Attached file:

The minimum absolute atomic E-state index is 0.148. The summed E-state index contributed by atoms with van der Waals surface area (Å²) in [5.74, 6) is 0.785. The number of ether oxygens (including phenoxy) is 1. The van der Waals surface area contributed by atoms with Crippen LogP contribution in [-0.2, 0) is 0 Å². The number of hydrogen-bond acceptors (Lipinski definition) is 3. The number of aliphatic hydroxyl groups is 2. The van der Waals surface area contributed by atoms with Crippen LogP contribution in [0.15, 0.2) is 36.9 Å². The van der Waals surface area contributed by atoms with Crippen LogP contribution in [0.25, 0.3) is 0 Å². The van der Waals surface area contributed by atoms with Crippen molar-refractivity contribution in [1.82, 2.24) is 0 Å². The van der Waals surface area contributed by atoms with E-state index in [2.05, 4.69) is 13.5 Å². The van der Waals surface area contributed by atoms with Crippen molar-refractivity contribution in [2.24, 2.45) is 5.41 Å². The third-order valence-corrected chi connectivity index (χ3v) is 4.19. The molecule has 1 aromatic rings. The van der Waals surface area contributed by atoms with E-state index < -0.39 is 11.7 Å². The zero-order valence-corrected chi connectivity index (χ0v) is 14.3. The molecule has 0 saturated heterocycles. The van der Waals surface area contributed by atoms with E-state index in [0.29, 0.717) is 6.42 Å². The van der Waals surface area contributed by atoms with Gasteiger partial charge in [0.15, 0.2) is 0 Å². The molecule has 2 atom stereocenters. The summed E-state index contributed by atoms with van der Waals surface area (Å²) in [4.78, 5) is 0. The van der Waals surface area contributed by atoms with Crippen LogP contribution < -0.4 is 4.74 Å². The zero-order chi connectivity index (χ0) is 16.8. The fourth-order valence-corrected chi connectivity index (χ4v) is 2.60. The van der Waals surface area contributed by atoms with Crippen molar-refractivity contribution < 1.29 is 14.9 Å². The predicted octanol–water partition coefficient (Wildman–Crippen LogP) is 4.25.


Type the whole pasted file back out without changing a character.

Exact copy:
The minimum absolute atomic E-state index is 0.148. The summed E-state index contributed by atoms with van der Waals surface area (Å²) in [5.74, 6) is 0.785. The number of ether oxygens (including phenoxy) is 1. The van der Waals surface area contributed by atoms with Crippen LogP contribution in [-0.2, 0) is 0 Å². The number of hydrogen-bond acceptors (Lipinski definition) is 3. The number of aliphatic hydroxyl groups is 2. The van der Waals surface area contributed by atoms with Crippen LogP contribution in [0.15, 0.2) is 36.9 Å². The van der Waals surface area contributed by atoms with Crippen LogP contribution in [0.25, 0.3) is 0 Å². The van der Waals surface area contributed by atoms with Crippen molar-refractivity contribution in [1.82, 2.24) is 0 Å². The van der Waals surface area contributed by atoms with E-state index in [2.05, 4.69) is 13.5 Å². The van der Waals surface area contributed by atoms with Crippen molar-refractivity contribution in [2.24, 2.45) is 5.41 Å². The third-order valence-corrected chi connectivity index (χ3v) is 4.19. The molecule has 1 aromatic rings. The van der Waals surface area contributed by atoms with E-state index < -0.39 is 11.7 Å². The zero-order valence-corrected chi connectivity index (χ0v) is 14.3. The molecule has 0 saturated heterocycles. The van der Waals surface area contributed by atoms with E-state index in [0.29, 0.717) is 6.42 Å². The van der Waals surface area contributed by atoms with Gasteiger partial charge in [0.15, 0.2) is 0 Å². The molecule has 2 atom stereocenters. The summed E-state index contributed by atoms with van der Waals surface area (Å²) in [4.78, 5) is 0. The van der Waals surface area contributed by atoms with Crippen LogP contribution < -0.4 is 4.74 Å². The zero-order chi connectivity index (χ0) is 16.8. The fourth-order valence-corrected chi connectivity index (χ4v) is 2.60. The van der Waals surface area contributed by atoms with Crippen molar-refractivity contribution < 1.29 is 14.9 Å². The predicted octanol–water partition coefficient (Wildman–Crippen LogP) is 4.25.